Pre-Autumn and Fall is the perfect time to evaluate where you’ve been, where you’re at, and where you’re going. It’s a time to bring back that childlike enthusiasm, relentless joy, and maybe even those first-day jitters you had as a kid (because all worthwhile and exciting changes in life bring up first-day jitters, really). And Fall 2020 just might just be the turning point you’ve been waiting for and working toward.

But you’ll never know if you don’t show up.

At this point in the year, you might be feeling defeated. I get it. Another new start and transition is exactly what I DON’T need right now. Has ‘normalcy’ ever felt like such a valuable commodity? Normal seasonal shifts feels like it would be such a luxury to experience. It’s tough to get excited for Fall or take advantage of the Dog Days Of Summer when you’re still mourning the loss of Spring.

This should feel easier, you might think. This should feel natural. If anything should feel normal, it should be the seasonal shift. A transition I’ve done so many times before.

Except not.

At all.

Starting anything - a new job, a new relationship, a new habit, a new season - is hard. The harder part, though, is to keep going and see what happens next.

 

It’s Not About Easy, It’s About Right

Starting anything – a new job, a new relationship, a new habit, a new season – is hard. It is really really hard. In 2020 or otherwise. No matter how exciting it reads or how major it feels or how much promise it holds or how many time you’ve ever started fresh. Hardness and newness will always be the best of friends.

The harder part, though, is to keep going and see what happens next. 

Because it doesn’t get easier, it just morphs along the way. And when you keep going, and keep committing yourself to being proactive and not reactive, you learn to let go of what you feel should be. You start to work intimately with what already is toward what can be.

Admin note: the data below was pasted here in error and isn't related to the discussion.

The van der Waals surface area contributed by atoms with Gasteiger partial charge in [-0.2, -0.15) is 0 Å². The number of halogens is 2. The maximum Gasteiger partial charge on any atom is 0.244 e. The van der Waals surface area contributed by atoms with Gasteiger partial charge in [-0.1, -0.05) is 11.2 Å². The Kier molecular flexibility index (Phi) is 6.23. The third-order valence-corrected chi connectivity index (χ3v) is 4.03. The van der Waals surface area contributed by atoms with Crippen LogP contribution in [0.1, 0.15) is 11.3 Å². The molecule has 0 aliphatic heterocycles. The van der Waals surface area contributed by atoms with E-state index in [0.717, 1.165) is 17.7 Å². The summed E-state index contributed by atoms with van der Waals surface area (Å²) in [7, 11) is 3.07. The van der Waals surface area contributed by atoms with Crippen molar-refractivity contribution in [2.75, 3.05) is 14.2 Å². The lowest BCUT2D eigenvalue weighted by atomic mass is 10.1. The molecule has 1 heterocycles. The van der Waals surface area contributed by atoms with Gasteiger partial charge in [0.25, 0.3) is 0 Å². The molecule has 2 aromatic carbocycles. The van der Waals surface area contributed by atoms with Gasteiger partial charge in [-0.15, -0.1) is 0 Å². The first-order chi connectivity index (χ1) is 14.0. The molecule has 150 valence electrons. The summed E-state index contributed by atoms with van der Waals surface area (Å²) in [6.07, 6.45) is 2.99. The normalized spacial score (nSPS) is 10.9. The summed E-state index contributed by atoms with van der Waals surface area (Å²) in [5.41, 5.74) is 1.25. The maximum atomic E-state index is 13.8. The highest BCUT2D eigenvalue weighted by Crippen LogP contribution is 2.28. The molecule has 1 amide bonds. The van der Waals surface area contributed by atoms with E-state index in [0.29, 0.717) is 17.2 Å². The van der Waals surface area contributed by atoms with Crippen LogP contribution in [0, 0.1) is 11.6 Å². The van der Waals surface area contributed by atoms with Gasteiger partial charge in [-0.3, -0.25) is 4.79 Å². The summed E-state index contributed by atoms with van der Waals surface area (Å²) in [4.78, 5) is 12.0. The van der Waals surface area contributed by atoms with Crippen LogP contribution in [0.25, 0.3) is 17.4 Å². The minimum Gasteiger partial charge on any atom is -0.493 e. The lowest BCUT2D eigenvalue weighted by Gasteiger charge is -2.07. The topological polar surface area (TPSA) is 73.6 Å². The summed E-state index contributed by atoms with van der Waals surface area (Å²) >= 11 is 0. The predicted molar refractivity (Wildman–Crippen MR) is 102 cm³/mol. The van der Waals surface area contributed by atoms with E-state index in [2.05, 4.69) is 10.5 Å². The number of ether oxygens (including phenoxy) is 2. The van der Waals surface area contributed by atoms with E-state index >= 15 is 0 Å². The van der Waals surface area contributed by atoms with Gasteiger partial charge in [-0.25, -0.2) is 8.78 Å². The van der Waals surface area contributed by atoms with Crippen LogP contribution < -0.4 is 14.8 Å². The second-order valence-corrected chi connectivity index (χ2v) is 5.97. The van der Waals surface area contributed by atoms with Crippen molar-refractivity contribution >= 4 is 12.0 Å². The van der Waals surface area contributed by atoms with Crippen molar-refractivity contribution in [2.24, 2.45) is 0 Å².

Maybe you learn to like the tough of it – and even if you don’t like it, maybe you even learn to love it with that type of unconditional love that’s more about appreciation than approval – and you let go of what doesn’t serve you and you stick with the rest (which is hard to do, too). Or maybe it all morphs altogether, and you end up starting down a whole new tough path you never even intended on going down.

And the starting doesn’t stop and the hardness doesn’t stop, but you learn you can take it, you can handle it, and the toughest stuff is ultimately what becomes the fabric of who you are and why you’re here.

And then you maybe realize that all this time, it was never about easy or hard at all. It was just about what’s right. For you.

 

Your Own Personal Season

This month – and this Fall in general – I encourage you to look at what’s worked, what hasn’t, and what’s right for you. Evaluate what you’ve learned, how you’ve grown, or what you’ve accomplished in 2020 so far, and how you want to feel by the time the clock strikes midnight on January 1st, 2021. So much of what we learn, how we grow, what we accomplish, and how we want to feel depends on the decisions we make, not the places we go (or don’t) or things we buy (or don’t) or titles we hold (or don’t).

It’s called “Fall” for a reason: just like the leaves fall away from their branches so the tree can begin its process of renewal, nature encourages us to let our old energy-suckers fall off our backs to make way for this new season of growth.